You guys can be very happy to know that I have banned it. I am grateful you pointed it out. You guys can stop beating us over the head with that note. We got it.
Frock Flicks: Geillis always looked slightly off in season 1. To what degree was that about her being from the 20th century? Or her witchiness? Or both? Or something else?
Terry Dresbach: This IS a show about time travel. It is not a documentary about historical costuming. We are telling the story of individual characters. Our job as costume designers is to tell stories about people. Clothing is used as a vehicle to that end.
This is the part I do not get about historical costume people. Fashion/costumes are never absolutes. There are as many interpretations of clothing as there are people. There has to be room for individuals and how they interpret themselves through their clothing.
Geillis is a perfect example of that. I am not going to spoil anything for those who have not read the book, but of all people, why would Geillis not drop breadcrumbs all over the place that tell us there is something up with her? That who she is, is going to impact how she dresses, just like everyone else in the world. That just seems so obvious. We all make choices as individuals, every day, as to how we express ourselves through clothing, even if that choice means following along with what everyone else wears.
Frock Flicks: You’ve noted that fashion under Louis XV is different than the pastel froof we associate with Louis XVI. What sort of vision did you have for the look of Paris?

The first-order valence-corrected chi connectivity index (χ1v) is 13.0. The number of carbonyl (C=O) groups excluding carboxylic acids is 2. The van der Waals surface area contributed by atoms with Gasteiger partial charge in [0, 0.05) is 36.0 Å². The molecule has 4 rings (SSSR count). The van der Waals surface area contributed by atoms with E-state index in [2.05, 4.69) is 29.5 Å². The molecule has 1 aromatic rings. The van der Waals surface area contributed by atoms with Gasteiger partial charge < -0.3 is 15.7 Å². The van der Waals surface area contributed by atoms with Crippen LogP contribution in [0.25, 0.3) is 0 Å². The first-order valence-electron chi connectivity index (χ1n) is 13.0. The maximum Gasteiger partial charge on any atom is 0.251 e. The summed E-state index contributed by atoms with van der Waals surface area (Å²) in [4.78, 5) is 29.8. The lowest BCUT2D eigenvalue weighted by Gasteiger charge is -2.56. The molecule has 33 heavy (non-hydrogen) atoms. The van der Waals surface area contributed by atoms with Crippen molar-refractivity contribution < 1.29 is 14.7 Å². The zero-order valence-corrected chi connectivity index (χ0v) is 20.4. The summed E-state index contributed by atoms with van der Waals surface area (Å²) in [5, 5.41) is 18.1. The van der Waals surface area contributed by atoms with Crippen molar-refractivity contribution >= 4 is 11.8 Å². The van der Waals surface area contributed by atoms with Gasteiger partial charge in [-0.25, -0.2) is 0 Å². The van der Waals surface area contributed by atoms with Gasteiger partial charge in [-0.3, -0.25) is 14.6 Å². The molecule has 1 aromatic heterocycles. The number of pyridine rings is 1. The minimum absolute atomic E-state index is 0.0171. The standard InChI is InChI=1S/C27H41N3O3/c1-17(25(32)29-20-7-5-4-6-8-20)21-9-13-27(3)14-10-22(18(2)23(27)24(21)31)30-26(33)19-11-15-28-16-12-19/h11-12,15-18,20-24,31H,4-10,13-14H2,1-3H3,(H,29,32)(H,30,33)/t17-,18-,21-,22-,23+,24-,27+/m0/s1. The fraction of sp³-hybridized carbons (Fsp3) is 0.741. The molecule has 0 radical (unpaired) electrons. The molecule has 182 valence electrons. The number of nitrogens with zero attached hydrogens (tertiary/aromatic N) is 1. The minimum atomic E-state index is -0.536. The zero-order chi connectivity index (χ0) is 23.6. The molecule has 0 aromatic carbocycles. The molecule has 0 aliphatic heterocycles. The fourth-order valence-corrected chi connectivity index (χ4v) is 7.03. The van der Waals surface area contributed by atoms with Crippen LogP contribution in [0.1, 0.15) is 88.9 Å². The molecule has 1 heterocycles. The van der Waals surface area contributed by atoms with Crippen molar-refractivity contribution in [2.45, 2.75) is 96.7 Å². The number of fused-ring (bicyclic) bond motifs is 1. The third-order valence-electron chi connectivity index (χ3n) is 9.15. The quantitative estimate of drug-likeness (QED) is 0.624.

Terry Dresbach: The palette was darker, the colors deeper, almost heavier. After working with a show that is shot very dark, and a lot of it in candlelight, I had two options. Going lighter, which was a later style, or going brighter, which was the direction we went. I wanted rich brilliant colors to emerge from the darkness. You can see the mood boards I created over on my blog that illustrate that [editor’s note: here’s the link].
Frock Flicks: You’ve mentioned that you couldn’t rent any costumes for season 2, even for extras. Can you tell us more about that situation? Is there another massive 18th-century production going on that we don’t know about? Or were all the available options not right for 1740s, or for the look you wanted, or too expensive?
Terry Dresbach: It is a multifaceted issue, and all of the above problems are at play. When we started in S1, the latest version of Pirates was prepping. When we walked into the rental house, there were rails and rails of 18th-century costumes, all tagged for that show. I think Versailles was also shooting or prepping at that time.